Mr Hague, happily, has more cerebral pursuits in mind. Perhaps his MPs may like a little role playing? Exercises like "Describe your colleague as a plant/animal/item of clothing". What they would like most (if they have to go) are the comfort tactics favoured by governors of the BBC (another McKinsey client) who periodically retreat to the corporation's five-star country seat to discuss redundancies and budget cuts over exquisite wines and fine cigars. Sadly the Tory outing is probably not so lavish. Effective? Maybe (depending on whose side you're on). Insensitive? So it's a country hotel, group work on specific projects, no spouses but casual dress. And politicians will be required to make a contribution to the cost.
So will it work? One potential problem will inevitably be the common characteristics of the participants - it takes fierce ambition, egocentricity and drive to get into parliament. In other words, not the characteristics of your typical team player. However, Dr Nick Georgiades, principal consultant at management specialists NGA and a former director of human resources at British Airways, sees no reason why it can't help.
"The definition of a team is a group of individuals who collectively determine a course of action to achieve an objective," he says. "Simply throwing 20 cabinet members into a room does not a cabinet make. They have to be able to work together and behave like any other team. Given the encouragement and the right guidance, they can."
Besides, a key figure in the proceedings will be Archie Norman. The significance of this comes down to Mr Norman's achievements at Asda, where he built unprecedented staff co-operation and morale through a range of initiatives including compulsory name badges, a "Tell Archie" scheme for staff feedback and by encouraging executives onto the shop floor. Mr Norman, who insists the Tory love-in is "William's initiative, not mine", admits it has his full support. "Coming from my background, obviously I have ideas how to manage and motivate and inspire people. And these ideas are as relevant in business as they are in politics," he says. "Only in the world of Conservative politics would it be considered unusual for the party to meet together and talk."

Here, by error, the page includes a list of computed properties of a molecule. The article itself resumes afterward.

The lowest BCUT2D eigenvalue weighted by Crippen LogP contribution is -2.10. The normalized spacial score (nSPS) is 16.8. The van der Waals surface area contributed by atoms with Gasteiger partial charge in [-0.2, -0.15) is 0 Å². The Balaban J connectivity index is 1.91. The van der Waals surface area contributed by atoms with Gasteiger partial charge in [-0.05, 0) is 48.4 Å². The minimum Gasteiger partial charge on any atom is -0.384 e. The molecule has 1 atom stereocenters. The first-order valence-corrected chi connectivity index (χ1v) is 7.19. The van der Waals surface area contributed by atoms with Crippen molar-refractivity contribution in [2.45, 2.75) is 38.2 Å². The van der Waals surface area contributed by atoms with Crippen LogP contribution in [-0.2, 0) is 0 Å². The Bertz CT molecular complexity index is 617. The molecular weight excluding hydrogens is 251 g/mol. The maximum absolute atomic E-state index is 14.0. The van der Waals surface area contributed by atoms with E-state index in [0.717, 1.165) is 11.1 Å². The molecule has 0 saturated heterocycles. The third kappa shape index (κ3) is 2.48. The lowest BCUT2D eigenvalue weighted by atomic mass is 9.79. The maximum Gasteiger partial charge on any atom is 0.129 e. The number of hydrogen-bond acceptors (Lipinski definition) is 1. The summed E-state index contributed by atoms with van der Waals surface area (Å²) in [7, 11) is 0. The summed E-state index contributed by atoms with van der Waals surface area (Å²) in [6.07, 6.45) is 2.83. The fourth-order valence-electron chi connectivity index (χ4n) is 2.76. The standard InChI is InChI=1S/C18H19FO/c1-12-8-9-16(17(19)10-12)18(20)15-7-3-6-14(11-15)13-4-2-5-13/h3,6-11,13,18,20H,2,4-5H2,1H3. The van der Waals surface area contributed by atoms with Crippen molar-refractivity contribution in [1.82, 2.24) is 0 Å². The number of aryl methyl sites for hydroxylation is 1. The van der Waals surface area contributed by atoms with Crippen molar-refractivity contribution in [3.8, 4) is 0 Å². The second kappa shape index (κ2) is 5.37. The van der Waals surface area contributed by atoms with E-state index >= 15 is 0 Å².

Quite. But Mr Hague should be warned. Opinion is still divided on whether such away-day initiatives deliver a lasting effect - or whether participants simply revert back to their bad old ways when they get back to the office. And worse, those participants who praise the experience reveal a hidden danger. Often, the chance to consider better teamwork and clarify objectives and goals goes beyond the professional and into the personal. A number admit to changing job shortly after getting back to work with a clearer sense of vision of what it is they, rather than the organisation, actually want to do. Just how the Tories' remaining MPs respond remains to be seen. But watch this space for future career developments, with one or two of their number turning to alternative careers - supermarket management, perhapsn
Further reading from Virgin Net
McKinsey & Company
Find out what management consultants actually do for a living. And if you like the look of it, you can apply for a job without leaving your computer screen.
Department of Trade & Industry
Part of the DTI's Business Support activities is a project called Managing in the 90s, which contains some very useful notes about teamwork and organisation.
Ideas on Teams and Teamwork
The full text of IBM's Annual Leadership Development Handout from 1992, all 38 pages of it. Includes sections on Characteristics of Effective Teams, and Leaders vs Managers.
Leon Harrel's Old West Team Building Adventure
American businessmen are famed for their odd ideas about work, but "The Teambuilding Program That Utilizes A Platform Of Horsemanship And Cowboy Skills" could be their oddest idea ever.
The Independent Online